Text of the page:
Brahmahatya, aka: Brahmahatyā, Brahman-hatya; 6 Definition(s)
Brahmahatya means something in Hinduism, Sanskrit, the history of ancient India, Marathi. If you want to know the exact meaning, history, etymology or English translation of this term then check out the descriptions on this page. Add your comment or reference to a book if you want to contribute to this summary article.
Purana and Itihasa (epic history)
Brahmahatyā (ब्रह्महत्या).—Killing a Brāhmaṇa is called Brahmahatyā. In ancient India killing a Brāhmin was considered to be a great sin. He, who committed this sin had to build a hut in the forest and live there for a period of twelve years, or make an alms-pot called 'Śivaśirodhvaja' and wander about begging alms, to purify his soul, or else to attempt to jump into a blazing fire thrice with bowed head, or perform one of the three sacrifices Aśvamedha, Svarjit or Gosava. If none of these was possible, he had to give all the wealth he had to Brāhmins well-versed in Vedas, as gift. It is mentioned in Agnipurāṇa, Chapter 169, that if any of the vows mentioned above was performed he would be absolved from the sin of Brahmahatyā.Source: archive.org: Puranic Encyclopaedia
The Purana (पुराण, purāṇas) refers to Sanskrit literature preserving ancient India’s vast cultural history, including historical legends, religious ceremonies, various arts and sciences. The eighteen mahapuranas total over 400,000 shlokas (metrical couplets) and date to at least several centuries BCE.
Languages of India and abroad
brahmahatyā (ब्रह्महत्या).—f (S) The killing of a Brahman. Pr. haika or phaṭa mhaṇatāṃ bra0 Great things arise from the feeblest cause or upon the slightest occasion. 2 fig. Unceasingly persecuting ill-luck.Source: DDSA: The Molesworth Marathi and English Dictionary
brahmahatyā (ब्रह्महत्या).—f The killing of a Brahman.Source: DDSA: The Aryabhusan school dictionary, Marathi-English
Marathi is an Indo-European language having over 70 million native speakers people in (predominantly) Maharashtra India. Marathi, like many other Indo-Aryan languages, evolved from early forms of Prakrit, which itself is a subset of Sanskrit, one of the most ancient languages of the world.
Brahmahatyā (ब्रह्महत्या).—the murder of a Brāhmaṇa.
Brahmahatyā is a Sanskrit compound consisting of the terms brahman and hatyā (हत्या). See also (synonyms): brahmavadha, brahmavadhyā.
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Brahmahatyā (ब्रह्महत्या).—Brahmanicide, killing a Brāhmaṇa; ब्रह्महत्यां वा एते घ्नन्ति (brahmahatyāṃ vā ete ghnanti) Trisuparṇa. हन् (han) a. murderer of a Brāhmaṇa; ब्रह्महा द्वादश समाः कुटीं कृत्वा वने वसेत् (brahmahā dvādaśa samāḥ kuṭīṃ kṛtvā vane vaset) Ms.11.72.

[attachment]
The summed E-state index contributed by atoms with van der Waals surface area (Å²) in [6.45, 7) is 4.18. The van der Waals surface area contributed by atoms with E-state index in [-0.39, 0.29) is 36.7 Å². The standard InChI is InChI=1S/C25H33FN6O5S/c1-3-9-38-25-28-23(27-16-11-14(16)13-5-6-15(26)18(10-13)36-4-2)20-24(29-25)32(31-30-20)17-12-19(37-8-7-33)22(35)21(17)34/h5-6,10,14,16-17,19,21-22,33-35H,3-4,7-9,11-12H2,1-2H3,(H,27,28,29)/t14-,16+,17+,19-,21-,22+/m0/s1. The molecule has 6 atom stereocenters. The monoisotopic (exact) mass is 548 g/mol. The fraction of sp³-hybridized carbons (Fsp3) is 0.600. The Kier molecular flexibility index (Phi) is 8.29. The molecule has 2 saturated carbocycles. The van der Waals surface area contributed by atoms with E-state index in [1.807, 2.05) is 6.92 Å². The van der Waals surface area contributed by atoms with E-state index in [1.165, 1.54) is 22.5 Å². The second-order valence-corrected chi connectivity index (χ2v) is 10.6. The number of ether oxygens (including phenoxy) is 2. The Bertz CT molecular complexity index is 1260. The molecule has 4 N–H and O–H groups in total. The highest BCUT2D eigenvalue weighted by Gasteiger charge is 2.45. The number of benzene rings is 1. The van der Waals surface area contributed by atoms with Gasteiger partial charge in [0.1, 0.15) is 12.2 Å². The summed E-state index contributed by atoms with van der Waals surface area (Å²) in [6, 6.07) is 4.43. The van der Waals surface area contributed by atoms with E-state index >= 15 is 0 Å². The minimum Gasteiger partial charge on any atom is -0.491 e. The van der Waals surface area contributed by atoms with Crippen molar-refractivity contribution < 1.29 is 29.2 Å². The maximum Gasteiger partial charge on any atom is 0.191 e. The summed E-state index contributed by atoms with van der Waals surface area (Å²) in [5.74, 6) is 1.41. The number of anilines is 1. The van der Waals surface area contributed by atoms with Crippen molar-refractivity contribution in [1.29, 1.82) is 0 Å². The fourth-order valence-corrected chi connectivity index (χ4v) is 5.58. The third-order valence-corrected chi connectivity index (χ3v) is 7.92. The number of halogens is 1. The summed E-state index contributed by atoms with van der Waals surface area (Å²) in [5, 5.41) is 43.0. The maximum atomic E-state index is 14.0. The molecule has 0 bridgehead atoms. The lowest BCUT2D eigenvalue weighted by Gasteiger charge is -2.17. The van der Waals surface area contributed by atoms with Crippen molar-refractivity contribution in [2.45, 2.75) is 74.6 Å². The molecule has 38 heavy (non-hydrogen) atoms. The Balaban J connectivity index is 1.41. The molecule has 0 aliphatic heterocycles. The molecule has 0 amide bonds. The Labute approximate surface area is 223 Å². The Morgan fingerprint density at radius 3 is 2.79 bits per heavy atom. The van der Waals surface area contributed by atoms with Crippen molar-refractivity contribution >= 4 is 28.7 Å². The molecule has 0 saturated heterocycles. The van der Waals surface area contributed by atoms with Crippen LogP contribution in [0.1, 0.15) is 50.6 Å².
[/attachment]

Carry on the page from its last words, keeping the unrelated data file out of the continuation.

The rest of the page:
Brahmahatyā is a Sanskrit compound consisting of the terms brahman and hatyā (हत्या). See also (synonyms): brahmavadha.Source: DDSA: The practical Sanskrit-English dictionary
(-tyā) 1. Brahminicide, killing a Brahman. 2. Any crime equally heinous. E. brahma and hatyā killing.Source: Cologne Digital Sanskrit Dictionaries: Shabda-Sagara Sanskrit-English Dictionary
Sanskrit, also spelled संस्कृतम् (saṃskṛtam), is an ancient language of India commonly seen as the grandmother of the Indo-European language family. Closely allied with Prakrit and Pali, Sanskrit is more exhaustive in both grammar and terms and has the most extensive collection of literature in the world, greatly surpassing its sister-languages Greek and Latin.
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Search found 12 books and stories containing Brahmahatya, Brahmahatyā, Brahman-hatya, Brahman-hatyā, Brahma-hatya, Brahma-hatyā; (plurals include: Brahmahatyas, Brahmahatyās, hatyas, hatyās). You can also click to the full overview containing English textual excerpts. Below are direct links for the most relevant articles:
Brihad Bhagavatamrita (by Śrīla Sanātana Gosvāmī)
The Padma Purana (by N.A. Deshpande)
Chapter 168 - Vārtraghnī-saṅgama-tīrtha < [Section 6 - Uttara-Khaṇḍa (Concluding Section)]
The Shiva Purana (by J. L. Shastri)
Chapter 9 - The sports of Bhairava < [Section 3 - Śatarudra-saṃhitā]
Chapter 10 - The greatness and glory of Mahābala < [Section 4 - Koṭirudra-Saṃhitā]
Chapter 2 - Answers Clarifying the Doubts of the Sages < [Section 1 - Vidyeśvara-saṃhitā]
Satapatha Brahmana (by Julius Eggeling)
Kāṇḍa XIII, adhyāya 3, brāhmaṇa 5 < [Thirteenth Kāṇḍa]
Kāṇḍa I, adhyāya 2, brāhmaṇa 3 < [First Kāṇḍa]
Kāṇḍa III, adhyāya 2, brāhmaṇa 1 < [Third Kāṇḍa]
Lalitopakhyana (Lalita Mahatmya) (by G.V. Tagare)